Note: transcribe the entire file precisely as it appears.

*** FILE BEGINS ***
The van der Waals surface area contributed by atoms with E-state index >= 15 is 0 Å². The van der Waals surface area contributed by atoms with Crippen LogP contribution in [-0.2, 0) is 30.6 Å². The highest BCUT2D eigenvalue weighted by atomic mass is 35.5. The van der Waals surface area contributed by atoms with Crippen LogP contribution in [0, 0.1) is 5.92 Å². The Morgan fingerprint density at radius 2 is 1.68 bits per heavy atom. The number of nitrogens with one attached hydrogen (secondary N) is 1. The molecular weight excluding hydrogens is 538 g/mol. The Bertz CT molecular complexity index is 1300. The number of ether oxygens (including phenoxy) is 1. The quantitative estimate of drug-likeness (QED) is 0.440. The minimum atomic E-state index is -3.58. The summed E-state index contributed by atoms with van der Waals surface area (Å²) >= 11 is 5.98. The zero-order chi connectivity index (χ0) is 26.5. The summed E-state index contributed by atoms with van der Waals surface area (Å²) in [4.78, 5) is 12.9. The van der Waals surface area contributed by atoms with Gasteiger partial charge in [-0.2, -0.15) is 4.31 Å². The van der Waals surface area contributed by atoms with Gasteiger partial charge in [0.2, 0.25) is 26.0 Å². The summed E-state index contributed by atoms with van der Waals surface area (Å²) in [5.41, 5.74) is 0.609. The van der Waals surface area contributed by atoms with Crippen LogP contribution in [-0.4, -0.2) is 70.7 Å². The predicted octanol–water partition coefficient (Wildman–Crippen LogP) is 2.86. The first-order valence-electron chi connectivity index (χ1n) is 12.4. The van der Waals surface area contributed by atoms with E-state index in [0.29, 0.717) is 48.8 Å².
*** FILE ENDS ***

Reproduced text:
The van der Waals surface area contributed by atoms with E-state index >= 15 is 0 Å². The van der Waals surface area contributed by atoms with Crippen LogP contribution in [-0.2, 0) is 30.6 Å². The highest BCUT2D eigenvalue weighted by atomic mass is 35.5. The van der Waals surface area contributed by atoms with Crippen LogP contribution in [0, 0.1) is 5.92 Å². The Morgan fingerprint density at radius 2 is 1.68 bits per heavy atom. The number of nitrogens with one attached hydrogen (secondary N) is 1. The molecular weight excluding hydrogens is 538 g/mol. The Bertz CT molecular complexity index is 1300. The number of ether oxygens (including phenoxy) is 1. The quantitative estimate of drug-likeness (QED) is 0.440. The minimum atomic E-state index is -3.58. The summed E-state index contributed by atoms with van der Waals surface area (Å²) >= 11 is 5.98. The zero-order chi connectivity index (χ0) is 26.5. The summed E-state index contributed by atoms with van der Waals surface area (Å²) in [4.78, 5) is 12.9. The van der Waals surface area contributed by atoms with Gasteiger partial charge in [-0.2, -0.15) is 4.31 Å². The van der Waals surface area contributed by atoms with Gasteiger partial charge in [0.2, 0.25) is 26.0 Å². The summed E-state index contributed by atoms with van der Waals surface area (Å²) in [5.41, 5.74) is 0.609. The van der Waals surface area contributed by atoms with Crippen LogP contribution in [-0.4, -0.2) is 70.7 Å². The predicted octanol–water partition coefficient (Wildman–Crippen LogP) is 2.86. The first-order valence-electron chi connectivity index (χ1n) is 12.4. The van der Waals surface area contributed by atoms with E-state index in [0.29, 0.717) is 48.8 Å².